In the last commentary, I argued that a Christian minister ought not to officiate at wedding ceremonies for unbelievers. These weddings, I argued, represent the trivialization of the Christian ministry and a loss of pastoral courage. Since then, I’ve received lots of queries about funerals. Should a Christian minister preach the funeral of an unbeliever? That’s a very good question.
Some of the saddest moments of my ministry have been in funeral homes, preaching for people I didn’t know. Early on in ministry, I became the “go to” minister for a local mortician when one of his deceased passed away with no religious affiliation. I’ve seen almost empty chapels, with no one to do the eulogy but me. And I’ve seen full chapels of family members who clearly hated the deceased. I had one deceased woman’s daughter tell me there was nothing positive she could think to say about her mother, nothing at all, except that she did feed the birds in her backyard.
Do I think it was biblically acceptable to preach those funerals? Yes. Would I do it again today? Yes.
A funeral is an entirely different matter than a wedding. A wedding is about the near future (near meaning the next thirty to seventy years or so). A funeral is about the past, and about the ultimate future (the resurrection from the dead). A wedding is the witnessing of vows, the calling together of a covenant between two persons. A funeral doesn’t call any reality together. It commits the body of the dead to the earth and awaits the resurrection of both the just and the unjust.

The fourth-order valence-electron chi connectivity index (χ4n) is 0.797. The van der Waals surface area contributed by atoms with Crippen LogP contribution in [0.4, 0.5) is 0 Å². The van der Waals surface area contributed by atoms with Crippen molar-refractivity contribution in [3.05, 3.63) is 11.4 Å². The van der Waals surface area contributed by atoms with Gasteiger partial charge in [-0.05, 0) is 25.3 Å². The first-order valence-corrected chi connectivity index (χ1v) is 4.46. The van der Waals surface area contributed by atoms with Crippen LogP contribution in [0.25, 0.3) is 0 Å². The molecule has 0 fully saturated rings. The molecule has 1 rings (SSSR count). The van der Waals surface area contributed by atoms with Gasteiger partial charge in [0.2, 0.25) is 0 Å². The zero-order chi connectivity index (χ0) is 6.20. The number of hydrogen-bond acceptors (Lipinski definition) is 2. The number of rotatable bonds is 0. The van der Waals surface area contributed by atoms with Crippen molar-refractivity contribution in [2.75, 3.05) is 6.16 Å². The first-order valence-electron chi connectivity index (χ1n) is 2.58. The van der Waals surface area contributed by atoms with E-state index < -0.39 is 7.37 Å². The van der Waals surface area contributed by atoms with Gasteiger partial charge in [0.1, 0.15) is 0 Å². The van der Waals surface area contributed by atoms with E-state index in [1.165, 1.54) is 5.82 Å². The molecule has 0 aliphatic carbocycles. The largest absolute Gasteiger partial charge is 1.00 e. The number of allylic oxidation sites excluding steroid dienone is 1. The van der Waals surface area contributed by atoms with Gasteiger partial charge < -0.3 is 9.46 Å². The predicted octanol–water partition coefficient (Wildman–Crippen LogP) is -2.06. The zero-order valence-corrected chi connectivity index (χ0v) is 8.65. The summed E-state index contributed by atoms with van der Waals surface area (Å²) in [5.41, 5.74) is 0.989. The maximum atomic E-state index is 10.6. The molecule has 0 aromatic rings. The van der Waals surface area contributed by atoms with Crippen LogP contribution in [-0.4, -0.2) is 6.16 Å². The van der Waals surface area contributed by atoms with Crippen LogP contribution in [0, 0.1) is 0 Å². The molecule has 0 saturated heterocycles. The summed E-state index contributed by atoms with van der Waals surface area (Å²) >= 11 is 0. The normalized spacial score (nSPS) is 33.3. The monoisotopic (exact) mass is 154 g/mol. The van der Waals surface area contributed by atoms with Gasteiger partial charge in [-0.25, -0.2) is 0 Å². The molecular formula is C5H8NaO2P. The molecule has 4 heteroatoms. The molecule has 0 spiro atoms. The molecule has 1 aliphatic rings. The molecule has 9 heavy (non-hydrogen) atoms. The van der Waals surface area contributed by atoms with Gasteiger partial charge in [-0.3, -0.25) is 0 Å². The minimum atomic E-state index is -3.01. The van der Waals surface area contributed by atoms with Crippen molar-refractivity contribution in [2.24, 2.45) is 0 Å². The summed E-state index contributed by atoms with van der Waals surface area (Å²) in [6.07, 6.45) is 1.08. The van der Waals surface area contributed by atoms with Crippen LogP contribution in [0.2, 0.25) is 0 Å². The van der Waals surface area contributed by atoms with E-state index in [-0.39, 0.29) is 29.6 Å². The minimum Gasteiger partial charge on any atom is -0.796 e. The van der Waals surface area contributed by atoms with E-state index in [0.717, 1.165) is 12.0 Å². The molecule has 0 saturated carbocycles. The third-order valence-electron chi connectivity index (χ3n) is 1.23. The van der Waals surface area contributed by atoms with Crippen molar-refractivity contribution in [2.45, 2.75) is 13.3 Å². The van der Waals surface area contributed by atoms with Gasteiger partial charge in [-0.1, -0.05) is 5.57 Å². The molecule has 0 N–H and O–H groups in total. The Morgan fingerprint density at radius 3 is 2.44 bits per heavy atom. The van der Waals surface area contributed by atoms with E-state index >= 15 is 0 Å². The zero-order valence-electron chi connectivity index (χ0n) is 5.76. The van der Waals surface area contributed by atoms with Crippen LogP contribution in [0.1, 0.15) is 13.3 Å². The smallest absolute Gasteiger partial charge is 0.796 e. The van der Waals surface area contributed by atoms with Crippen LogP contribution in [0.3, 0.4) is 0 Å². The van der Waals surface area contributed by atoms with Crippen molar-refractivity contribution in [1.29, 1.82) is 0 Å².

Early in my ministry, I found myself staring at the ceiling for hours each night, night after night. I had a decision to make, and I didn’t know what to do.
A couple, both of whom I cared about, asked me to officiate at their wedding. Neither of them were followers of Jesus. It was a torturous quandary because I wanted an ongoing relationship with them, as an inroad to the gospel.
This couple wasn’t in disobedience to the Word of God. This wasn’t the “unequal yoking” of a believer to an unbeliever. That would have been an easy decision, since the Scripture forbids it as sin.
Marriage though, unlike baptism and the Lord’s table, is a creation ordinance, given to all people (Gen 2:23-24). It is good for unbelievers to marry rather than to live in immorality. It’s good for them, for their children, and for society as a whole.
If I’d been in another Christian communion, I guess I could have called my Bishop. I’m a Baptist though. I was the bishop.
I called several pastors I know. One told me he marries virtually whoever asks, provided it fits with his schedule, but he saves the “really nice” ceremony for those who are believers. Another told me he routinely married unbelievers, as a means of sharing the gospel with them in premarital counseling.
I went away from these conversations depressed. It seemed to me there was something trivializing about these conversations, trivializing of both marriage and the call to preach.
Now, a dozen years later, I find that this question, should a minister officiate at the weddings of unbelievers, remains one of the most pressing questions for young ministers. So many have asked this question, that I’ve decided to put my counsel in print and say to young ministers what I wish someone had said to me.